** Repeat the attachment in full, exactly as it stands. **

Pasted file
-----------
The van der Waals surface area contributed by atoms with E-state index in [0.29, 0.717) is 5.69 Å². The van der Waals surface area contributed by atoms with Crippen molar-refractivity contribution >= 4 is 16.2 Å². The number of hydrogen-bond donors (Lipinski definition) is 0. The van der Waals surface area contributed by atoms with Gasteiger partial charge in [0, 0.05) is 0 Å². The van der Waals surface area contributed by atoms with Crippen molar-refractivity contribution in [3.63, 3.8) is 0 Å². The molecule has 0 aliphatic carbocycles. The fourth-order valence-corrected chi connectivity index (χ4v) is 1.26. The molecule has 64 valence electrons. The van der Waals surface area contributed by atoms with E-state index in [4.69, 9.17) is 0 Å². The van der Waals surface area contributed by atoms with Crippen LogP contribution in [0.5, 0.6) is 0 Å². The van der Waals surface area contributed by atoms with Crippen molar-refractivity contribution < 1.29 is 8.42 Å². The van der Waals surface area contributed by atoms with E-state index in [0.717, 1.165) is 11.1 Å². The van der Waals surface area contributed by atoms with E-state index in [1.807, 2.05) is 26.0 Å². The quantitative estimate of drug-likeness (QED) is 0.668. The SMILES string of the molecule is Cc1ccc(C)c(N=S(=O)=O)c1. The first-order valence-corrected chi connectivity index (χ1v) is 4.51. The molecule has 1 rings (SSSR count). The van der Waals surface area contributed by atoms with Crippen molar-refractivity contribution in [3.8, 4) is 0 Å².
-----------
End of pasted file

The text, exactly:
The van der Waals surface area contributed by atoms with E-state index in [0.29, 0.717) is 5.69 Å². The van der Waals surface area contributed by atoms with Crippen molar-refractivity contribution >= 4 is 16.2 Å². The number of hydrogen-bond donors (Lipinski definition) is 0. The van der Waals surface area contributed by atoms with Gasteiger partial charge in [0, 0.05) is 0 Å². The van der Waals surface area contributed by atoms with Crippen molar-refractivity contribution in [3.63, 3.8) is 0 Å². The molecule has 0 aliphatic carbocycles. The fourth-order valence-corrected chi connectivity index (χ4v) is 1.26. The molecule has 64 valence electrons. The van der Waals surface area contributed by atoms with E-state index in [4.69, 9.17) is 0 Å². The van der Waals surface area contributed by atoms with Crippen LogP contribution in [0.5, 0.6) is 0 Å². The van der Waals surface area contributed by atoms with Crippen molar-refractivity contribution < 1.29 is 8.42 Å². The van der Waals surface area contributed by atoms with E-state index in [0.717, 1.165) is 11.1 Å². The van der Waals surface area contributed by atoms with E-state index in [1.807, 2.05) is 26.0 Å². The quantitative estimate of drug-likeness (QED) is 0.668. The SMILES string of the molecule is Cc1ccc(C)c(N=S(=O)=O)c1. The first-order valence-corrected chi connectivity index (χ1v) is 4.51. The molecule has 1 rings (SSSR count). The van der Waals surface area contributed by atoms with Crippen molar-refractivity contribution in [3.8, 4) is 0 Å².